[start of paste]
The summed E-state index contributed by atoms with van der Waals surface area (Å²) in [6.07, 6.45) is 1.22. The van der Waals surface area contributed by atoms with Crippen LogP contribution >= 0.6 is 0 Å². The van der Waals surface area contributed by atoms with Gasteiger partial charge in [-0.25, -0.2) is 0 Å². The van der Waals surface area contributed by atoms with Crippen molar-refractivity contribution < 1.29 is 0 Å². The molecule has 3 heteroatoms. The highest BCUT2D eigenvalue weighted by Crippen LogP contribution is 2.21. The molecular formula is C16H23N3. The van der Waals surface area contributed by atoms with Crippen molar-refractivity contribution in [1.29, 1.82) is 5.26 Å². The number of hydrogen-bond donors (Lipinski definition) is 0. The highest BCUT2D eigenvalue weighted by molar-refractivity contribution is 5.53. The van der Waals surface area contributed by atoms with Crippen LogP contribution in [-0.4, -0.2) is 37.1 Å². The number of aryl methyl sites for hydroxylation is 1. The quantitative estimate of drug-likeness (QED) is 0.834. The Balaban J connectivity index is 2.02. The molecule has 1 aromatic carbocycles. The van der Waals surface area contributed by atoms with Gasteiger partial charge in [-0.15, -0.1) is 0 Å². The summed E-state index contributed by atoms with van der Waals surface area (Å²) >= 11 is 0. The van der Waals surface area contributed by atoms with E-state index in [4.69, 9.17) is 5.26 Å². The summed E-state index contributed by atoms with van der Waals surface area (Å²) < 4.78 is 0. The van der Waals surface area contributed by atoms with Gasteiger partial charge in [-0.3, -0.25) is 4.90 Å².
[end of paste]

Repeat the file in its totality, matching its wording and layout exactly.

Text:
The summed E-state index contributed by atoms with van der Waals surface area (Å²) in [6.07, 6.45) is 1.22. The van der Waals surface area contributed by atoms with Crippen LogP contribution >= 0.6 is 0 Å². The van der Waals surface area contributed by atoms with Gasteiger partial charge in [-0.25, -0.2) is 0 Å². The van der Waals surface area contributed by atoms with Crippen molar-refractivity contribution < 1.29 is 0 Å². The molecule has 3 heteroatoms. The highest BCUT2D eigenvalue weighted by Crippen LogP contribution is 2.21. The molecular formula is C16H23N3. The van der Waals surface area contributed by atoms with Crippen molar-refractivity contribution in [1.29, 1.82) is 5.26 Å². The number of hydrogen-bond donors (Lipinski definition) is 0. The highest BCUT2D eigenvalue weighted by molar-refractivity contribution is 5.53. The van der Waals surface area contributed by atoms with Crippen LogP contribution in [-0.4, -0.2) is 37.1 Å². The number of aryl methyl sites for hydroxylation is 1. The quantitative estimate of drug-likeness (QED) is 0.834. The Balaban J connectivity index is 2.02. The molecule has 1 aromatic carbocycles. The van der Waals surface area contributed by atoms with Gasteiger partial charge in [-0.15, -0.1) is 0 Å². The summed E-state index contributed by atoms with van der Waals surface area (Å²) >= 11 is 0. The van der Waals surface area contributed by atoms with E-state index in [4.69, 9.17) is 5.26 Å². The summed E-state index contributed by atoms with van der Waals surface area (Å²) < 4.78 is 0. The van der Waals surface area contributed by atoms with Gasteiger partial charge in [-0.3, -0.25) is 4.90 Å².